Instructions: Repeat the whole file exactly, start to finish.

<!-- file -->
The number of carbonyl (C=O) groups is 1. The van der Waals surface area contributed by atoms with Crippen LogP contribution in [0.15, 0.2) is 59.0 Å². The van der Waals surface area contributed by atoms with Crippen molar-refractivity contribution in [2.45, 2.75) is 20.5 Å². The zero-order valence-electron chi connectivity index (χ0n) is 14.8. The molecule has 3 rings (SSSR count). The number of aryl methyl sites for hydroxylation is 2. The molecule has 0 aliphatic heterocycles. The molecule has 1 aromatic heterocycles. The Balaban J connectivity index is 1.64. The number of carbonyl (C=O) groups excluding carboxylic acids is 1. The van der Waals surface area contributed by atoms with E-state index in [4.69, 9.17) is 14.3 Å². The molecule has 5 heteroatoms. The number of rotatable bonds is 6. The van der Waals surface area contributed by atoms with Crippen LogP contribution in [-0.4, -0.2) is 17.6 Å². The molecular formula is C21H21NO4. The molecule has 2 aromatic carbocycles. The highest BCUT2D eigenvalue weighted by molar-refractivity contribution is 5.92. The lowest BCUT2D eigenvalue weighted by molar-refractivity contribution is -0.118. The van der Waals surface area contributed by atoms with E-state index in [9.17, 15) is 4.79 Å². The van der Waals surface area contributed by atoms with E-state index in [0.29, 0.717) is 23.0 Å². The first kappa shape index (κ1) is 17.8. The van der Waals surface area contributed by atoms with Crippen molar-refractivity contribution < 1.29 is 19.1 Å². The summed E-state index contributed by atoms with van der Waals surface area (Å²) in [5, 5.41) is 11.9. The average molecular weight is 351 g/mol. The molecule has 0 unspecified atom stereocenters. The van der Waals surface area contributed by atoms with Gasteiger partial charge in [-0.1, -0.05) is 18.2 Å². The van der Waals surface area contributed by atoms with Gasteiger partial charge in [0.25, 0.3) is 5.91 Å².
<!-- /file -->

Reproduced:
The number of carbonyl (C=O) groups is 1. The van der Waals surface area contributed by atoms with Crippen LogP contribution in [0.15, 0.2) is 59.0 Å². The van der Waals surface area contributed by atoms with Crippen molar-refractivity contribution in [2.45, 2.75) is 20.5 Å². The zero-order valence-electron chi connectivity index (χ0n) is 14.8. The molecule has 3 rings (SSSR count). The number of aryl methyl sites for hydroxylation is 2. The molecule has 0 aliphatic heterocycles. The molecule has 1 aromatic heterocycles. The Balaban J connectivity index is 1.64. The number of carbonyl (C=O) groups excluding carboxylic acids is 1. The van der Waals surface area contributed by atoms with E-state index in [4.69, 9.17) is 14.3 Å². The molecule has 5 heteroatoms. The number of rotatable bonds is 6. The van der Waals surface area contributed by atoms with Crippen LogP contribution in [-0.4, -0.2) is 17.6 Å². The molecular formula is C21H21NO4. The molecule has 2 aromatic carbocycles. The highest BCUT2D eigenvalue weighted by molar-refractivity contribution is 5.92. The lowest BCUT2D eigenvalue weighted by molar-refractivity contribution is -0.118. The van der Waals surface area contributed by atoms with E-state index in [9.17, 15) is 4.79 Å². The van der Waals surface area contributed by atoms with E-state index in [0.29, 0.717) is 23.0 Å². The first kappa shape index (κ1) is 17.8. The van der Waals surface area contributed by atoms with Crippen molar-refractivity contribution < 1.29 is 19.1 Å². The summed E-state index contributed by atoms with van der Waals surface area (Å²) in [5, 5.41) is 11.9. The average molecular weight is 351 g/mol. The molecule has 0 unspecified atom stereocenters. The van der Waals surface area contributed by atoms with Gasteiger partial charge in [-0.1, -0.05) is 18.2 Å². The van der Waals surface area contributed by atoms with Gasteiger partial charge in [0.25, 0.3) is 5.91 Å².